The mystery remains about who has been writing huge, cryptic messages using this hill on the Redlands for years now, and what drives him or her to do it
Back in December, 2014, I talked about the Mysterious Talking Hill Off South Camp Road. For years now, someone has regularly been climbing up this hill and scratching brief, huge messages into the green bentonite. The letters are probably at least 10-12 feet high. The writer changes the messages every other week or so. This task is far more challenging than using Twitter, which limits messages to 140 characters. The messages scratched into this hill are almost never more than four letters, tops. Repeatedly climbing up the crumbling scree to “erase” the old message and scratch in a new one can’t be easy, but some unknown person has been driven to do it frequently for at least six years now.
Sometimes the messages make sense. For example, around Mother’s Day it may say “MOM.” Near the end of December it may say “XMAS.” In May of 2014, when Google Street View caught a photo of the enigmatic hill, it said “USA.”
Google Street View captured the hill in May of 2014, when it said “USA.”
Yesterday the hill said “TREK.”
We don’t know.
Maybe it had to do with the recent article in the Daily Sentinel about Jamie Bianchini, the man who went on an 8 year bicycle ride through 80 countries — an extended TREK. Or maybe the writer simply bought a new Trek bicycle and was glad as hell about it.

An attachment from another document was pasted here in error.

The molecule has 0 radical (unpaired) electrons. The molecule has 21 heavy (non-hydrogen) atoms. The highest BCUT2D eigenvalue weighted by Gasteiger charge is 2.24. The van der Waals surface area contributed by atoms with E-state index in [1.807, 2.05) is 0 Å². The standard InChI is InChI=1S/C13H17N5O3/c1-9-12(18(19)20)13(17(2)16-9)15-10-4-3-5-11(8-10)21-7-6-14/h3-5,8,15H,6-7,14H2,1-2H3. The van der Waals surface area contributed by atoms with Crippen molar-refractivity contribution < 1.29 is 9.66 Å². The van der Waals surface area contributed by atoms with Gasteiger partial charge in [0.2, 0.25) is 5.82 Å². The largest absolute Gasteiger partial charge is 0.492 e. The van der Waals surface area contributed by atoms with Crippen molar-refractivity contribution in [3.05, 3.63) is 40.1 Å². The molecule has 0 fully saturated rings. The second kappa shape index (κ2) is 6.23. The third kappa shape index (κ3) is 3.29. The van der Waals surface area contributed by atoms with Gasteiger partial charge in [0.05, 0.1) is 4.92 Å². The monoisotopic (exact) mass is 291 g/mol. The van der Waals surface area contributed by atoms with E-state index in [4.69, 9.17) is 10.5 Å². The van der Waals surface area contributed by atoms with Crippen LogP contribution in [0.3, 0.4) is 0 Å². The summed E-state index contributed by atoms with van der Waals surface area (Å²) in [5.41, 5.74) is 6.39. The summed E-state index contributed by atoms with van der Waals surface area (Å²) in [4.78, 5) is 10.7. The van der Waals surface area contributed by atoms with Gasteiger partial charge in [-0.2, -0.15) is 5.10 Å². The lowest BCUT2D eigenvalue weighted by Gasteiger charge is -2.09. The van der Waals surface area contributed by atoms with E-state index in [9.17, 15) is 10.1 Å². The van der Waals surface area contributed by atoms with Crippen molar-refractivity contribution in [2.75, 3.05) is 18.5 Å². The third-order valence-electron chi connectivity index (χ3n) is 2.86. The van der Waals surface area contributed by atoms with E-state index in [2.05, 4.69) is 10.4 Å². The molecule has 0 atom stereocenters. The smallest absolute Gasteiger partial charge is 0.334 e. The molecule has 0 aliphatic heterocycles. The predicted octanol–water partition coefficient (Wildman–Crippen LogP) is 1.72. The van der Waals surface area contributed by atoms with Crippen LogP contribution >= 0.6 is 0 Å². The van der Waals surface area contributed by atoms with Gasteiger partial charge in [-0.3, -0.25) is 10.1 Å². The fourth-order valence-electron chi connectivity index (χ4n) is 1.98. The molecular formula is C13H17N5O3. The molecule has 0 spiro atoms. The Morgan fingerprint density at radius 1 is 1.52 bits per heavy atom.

Here’s how to see the Talking Redlands Hill:
Take Broadway out towards the Redlands. Turn left at Monument Road, where the “W” gas station is. (Stop at the fabulous Trailhead Coffee House for Coffee if you have time). Continue on Monument Road toward the Colorado National Monument. When you get to South Camp Road, turn right and go a couple hundred feet to the dirt pullout directly opposite East Fallen Rock Road. There’s a big green electrical box there. Park and look for the dirt road heading generally northwest from the pullout, then look up at the Morrison formation hills just above it. Look a little to the right at a lower green bentonite hill lying between the two rock-covered peaks, as seen in the photo at the top of this article. See what it says and report back! And if you know who’s doing the writing, please do tell!